Current management of acute otitis media with antibiotics is commonly associated with treatment failure, and recurrence rates are high. There is uncertainty about when antibiotics should be used and which antibiotics are appropriate. We should therefore look closer at identifying risk factors to decrease occurrence, methods of prevention, and antibiotic usage to decrease resistance, which is the cause of most treatment failures.

Otitis media may be divided into 4 separate diagnoses. Acute otitis media (AOM) is defined as the presence of fluid in the middle ear (MEF), inflammation, and signs of local and/or systemic illness. A diagnosis of AOM requires the presence of all 3 conditions. Otitis media with effusion (OME) is defined as fluid in the middle ear without the presence of inflammation or signs of illness. External otitis, also known as "swimmer's ear", is defined as infection of the external ear canal. Finally, chronic suppurative otitis media involves chronic otorrhea through a tympanostomy tube or a perforation of the tympanic membrane. This article will direct discussion to acute otitis media (AOM) because it is the most common of the four diagnoses and the area in which there is the most controversy. 

Diagnosis is a difficult process and may be variable depending on the skill of the physician and the cooperation of an infant or young child. The common physical findings upon otoscopic examination of the middle ear are bulging tympanic membrane, inflammation (redness), opacification of the tympanic membrane, hypomobility of the tympanic membrane, and otalgia. Symptoms of systemic illness must also be present to diagnosis AOM. These include symptoms such as rhinitis, fever, sore throat, restlessness, irritability, and pulling or rubbing of the ear. 

Acute otitis media is commonly the end result of a disease process. The process often begins with a viral upper respiratory tract infection. The upper respiratory tract infection causes mucus production and congestion, which can block passage through the eustachian tube. Pathogens from the nasopharnyx are then trapped here between the blockage and the tympanic membrane allowing for a bacterial infection to develop in the middle ear fluid.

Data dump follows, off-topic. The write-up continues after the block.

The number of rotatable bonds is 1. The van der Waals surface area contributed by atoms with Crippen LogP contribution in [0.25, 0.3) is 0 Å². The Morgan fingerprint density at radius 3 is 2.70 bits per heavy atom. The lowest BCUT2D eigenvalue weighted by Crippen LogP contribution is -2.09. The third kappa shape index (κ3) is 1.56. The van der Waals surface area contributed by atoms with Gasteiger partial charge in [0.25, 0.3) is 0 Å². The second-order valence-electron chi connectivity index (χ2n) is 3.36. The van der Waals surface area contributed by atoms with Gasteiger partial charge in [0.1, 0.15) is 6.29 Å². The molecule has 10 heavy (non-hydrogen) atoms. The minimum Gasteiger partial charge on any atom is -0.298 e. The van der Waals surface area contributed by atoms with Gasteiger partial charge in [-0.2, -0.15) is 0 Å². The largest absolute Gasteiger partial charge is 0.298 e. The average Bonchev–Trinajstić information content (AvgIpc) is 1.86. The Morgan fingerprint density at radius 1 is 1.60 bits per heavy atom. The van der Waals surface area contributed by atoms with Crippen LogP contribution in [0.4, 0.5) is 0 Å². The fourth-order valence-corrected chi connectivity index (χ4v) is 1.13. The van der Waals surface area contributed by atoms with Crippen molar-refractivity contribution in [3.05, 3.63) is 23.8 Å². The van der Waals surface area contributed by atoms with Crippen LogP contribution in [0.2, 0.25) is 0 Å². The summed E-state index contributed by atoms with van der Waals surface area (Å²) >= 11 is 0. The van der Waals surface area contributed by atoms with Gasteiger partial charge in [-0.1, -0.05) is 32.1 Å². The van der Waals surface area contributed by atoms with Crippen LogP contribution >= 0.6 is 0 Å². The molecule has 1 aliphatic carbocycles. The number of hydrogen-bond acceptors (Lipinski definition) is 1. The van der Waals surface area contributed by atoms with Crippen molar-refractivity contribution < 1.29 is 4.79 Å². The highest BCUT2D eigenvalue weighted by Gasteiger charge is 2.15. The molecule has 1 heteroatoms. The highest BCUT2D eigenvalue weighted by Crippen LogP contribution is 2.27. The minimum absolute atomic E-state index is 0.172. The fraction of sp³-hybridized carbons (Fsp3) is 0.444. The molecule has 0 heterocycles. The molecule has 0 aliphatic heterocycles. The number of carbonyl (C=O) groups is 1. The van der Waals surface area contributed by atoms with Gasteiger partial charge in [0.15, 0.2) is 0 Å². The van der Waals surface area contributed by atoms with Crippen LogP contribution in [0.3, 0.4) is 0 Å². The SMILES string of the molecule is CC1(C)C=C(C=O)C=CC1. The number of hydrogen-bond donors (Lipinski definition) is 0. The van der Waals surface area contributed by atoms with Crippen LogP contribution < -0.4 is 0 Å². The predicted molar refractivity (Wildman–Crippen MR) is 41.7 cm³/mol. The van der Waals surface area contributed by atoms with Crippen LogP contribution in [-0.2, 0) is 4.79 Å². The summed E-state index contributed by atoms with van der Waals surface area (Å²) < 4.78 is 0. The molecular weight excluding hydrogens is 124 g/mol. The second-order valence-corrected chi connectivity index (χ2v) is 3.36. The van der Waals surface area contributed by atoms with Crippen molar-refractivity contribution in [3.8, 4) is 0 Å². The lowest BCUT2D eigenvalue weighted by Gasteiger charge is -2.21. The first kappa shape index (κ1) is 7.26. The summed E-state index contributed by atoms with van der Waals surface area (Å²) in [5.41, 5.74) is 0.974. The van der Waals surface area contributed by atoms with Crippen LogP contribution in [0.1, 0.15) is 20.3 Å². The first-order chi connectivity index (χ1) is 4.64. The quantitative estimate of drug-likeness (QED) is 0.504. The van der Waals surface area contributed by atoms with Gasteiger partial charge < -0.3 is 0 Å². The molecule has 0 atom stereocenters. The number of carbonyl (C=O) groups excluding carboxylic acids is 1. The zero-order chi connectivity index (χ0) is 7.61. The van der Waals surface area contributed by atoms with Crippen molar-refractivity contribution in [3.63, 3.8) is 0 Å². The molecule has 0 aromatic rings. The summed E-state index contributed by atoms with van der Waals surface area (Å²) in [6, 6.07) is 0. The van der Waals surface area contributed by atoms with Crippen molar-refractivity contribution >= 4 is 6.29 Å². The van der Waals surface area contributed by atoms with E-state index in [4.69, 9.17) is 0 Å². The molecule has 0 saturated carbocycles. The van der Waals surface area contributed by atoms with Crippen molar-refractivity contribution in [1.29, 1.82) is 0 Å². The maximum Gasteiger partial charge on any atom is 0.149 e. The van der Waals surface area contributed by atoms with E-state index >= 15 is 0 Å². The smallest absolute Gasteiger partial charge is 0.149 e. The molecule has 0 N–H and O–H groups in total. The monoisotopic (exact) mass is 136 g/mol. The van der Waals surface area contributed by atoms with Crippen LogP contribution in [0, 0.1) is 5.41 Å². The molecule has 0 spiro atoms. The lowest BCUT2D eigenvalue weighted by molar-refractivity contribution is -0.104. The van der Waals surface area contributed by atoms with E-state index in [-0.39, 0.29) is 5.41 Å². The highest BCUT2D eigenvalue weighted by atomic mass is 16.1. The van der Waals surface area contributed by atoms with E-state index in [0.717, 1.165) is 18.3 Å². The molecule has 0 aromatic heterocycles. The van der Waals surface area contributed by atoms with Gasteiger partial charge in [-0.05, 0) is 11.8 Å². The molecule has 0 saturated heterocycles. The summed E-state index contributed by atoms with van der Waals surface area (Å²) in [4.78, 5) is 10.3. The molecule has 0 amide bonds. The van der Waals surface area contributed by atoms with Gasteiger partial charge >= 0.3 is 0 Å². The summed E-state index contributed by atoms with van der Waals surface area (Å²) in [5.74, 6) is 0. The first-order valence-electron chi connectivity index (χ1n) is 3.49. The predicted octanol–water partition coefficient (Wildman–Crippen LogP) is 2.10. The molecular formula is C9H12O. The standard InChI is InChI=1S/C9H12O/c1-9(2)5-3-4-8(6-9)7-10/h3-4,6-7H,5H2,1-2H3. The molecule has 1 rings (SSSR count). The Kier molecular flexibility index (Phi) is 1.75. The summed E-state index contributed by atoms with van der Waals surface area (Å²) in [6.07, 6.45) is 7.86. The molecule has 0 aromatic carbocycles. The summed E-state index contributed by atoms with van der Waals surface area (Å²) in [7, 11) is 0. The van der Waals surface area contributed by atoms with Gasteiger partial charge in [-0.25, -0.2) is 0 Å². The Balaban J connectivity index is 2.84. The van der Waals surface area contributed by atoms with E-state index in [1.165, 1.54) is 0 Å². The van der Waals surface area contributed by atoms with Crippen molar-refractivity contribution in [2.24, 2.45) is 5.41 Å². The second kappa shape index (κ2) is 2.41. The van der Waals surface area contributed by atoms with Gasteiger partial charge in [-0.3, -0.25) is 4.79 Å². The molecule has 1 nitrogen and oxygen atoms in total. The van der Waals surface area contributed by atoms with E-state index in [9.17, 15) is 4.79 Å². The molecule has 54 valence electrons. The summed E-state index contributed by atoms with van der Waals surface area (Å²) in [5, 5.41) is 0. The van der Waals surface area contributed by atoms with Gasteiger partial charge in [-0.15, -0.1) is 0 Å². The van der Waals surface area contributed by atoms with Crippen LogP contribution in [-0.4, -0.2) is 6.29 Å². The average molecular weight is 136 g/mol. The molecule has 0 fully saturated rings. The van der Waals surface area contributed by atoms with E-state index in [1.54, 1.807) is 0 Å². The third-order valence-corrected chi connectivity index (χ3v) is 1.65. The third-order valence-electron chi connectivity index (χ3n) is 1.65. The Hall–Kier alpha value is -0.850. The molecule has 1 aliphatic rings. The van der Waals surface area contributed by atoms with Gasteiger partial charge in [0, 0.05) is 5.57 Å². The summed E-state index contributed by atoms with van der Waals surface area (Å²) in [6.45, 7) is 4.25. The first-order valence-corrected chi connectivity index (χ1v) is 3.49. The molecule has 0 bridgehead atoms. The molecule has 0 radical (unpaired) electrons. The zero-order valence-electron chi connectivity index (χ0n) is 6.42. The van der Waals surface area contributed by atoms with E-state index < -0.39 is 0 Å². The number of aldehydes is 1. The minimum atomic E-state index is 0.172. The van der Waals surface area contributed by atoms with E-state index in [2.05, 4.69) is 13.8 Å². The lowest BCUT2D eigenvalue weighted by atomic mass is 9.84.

In patients diagnosed with AOM, the pathogens most commonly isolated from middle ear fluid are Streptococcus pneumoniae, Haemophilus influenzae, and Moraxella catarrhalis. S. pneumoniae is the most common of the three, causing approximately 40% of AOM diagnoses. Reports of increasing penicillin-resistant strains of S. pneumoniae are worldwide. The highest incidence of pneumococcal resistance is here in the United States. This is attributed to the overuse and inappropriate use of antibiotics. Incidence of these pathogens and resistance of these pathogens direct the treatment guidelines for AOM.

For more than 20 years, amoxicillin has been the first-line drug of choice in the treatment of AOM. This is attributed to its limited side effects, high patient acceptability, and low cost. Amoxicillin, when compared to other beta-lactam antibiotics, has the lowest minimum inhibitory concentration (MIC) against penicillin-resistant S. pneumoniae. This agent also exceeds the MIC in the middle ear for fully- and intermediate-resistant strains of S. pneumoniae. For these reasons, amoxicillin is recommended as first-line emperic therapy for AOM. The recommended dose is 40 mg/kg/day in 3 divided doses for 10 days. Additionally, high-dose amoxicillin (80-90 mg/kg/day in 2 divided doses for 10 days) is increasingly being used because it provides higher concentrations of the drug in the middle ear fluid and has better success against intermediate and resistant strains of S. pneumoniae. In cases of penicillin allergy, the first-line agent is trimethoprim/sulfamethoxazole (TMP/SMZ) dosed 8mg TMP/40mg SMZ /kg/day in 2 divided doses for 10 days. This agent may not be as effective against S. pneumoniae as amoxicillin but may be slightly better against H. influenzae and M. catarrhalis.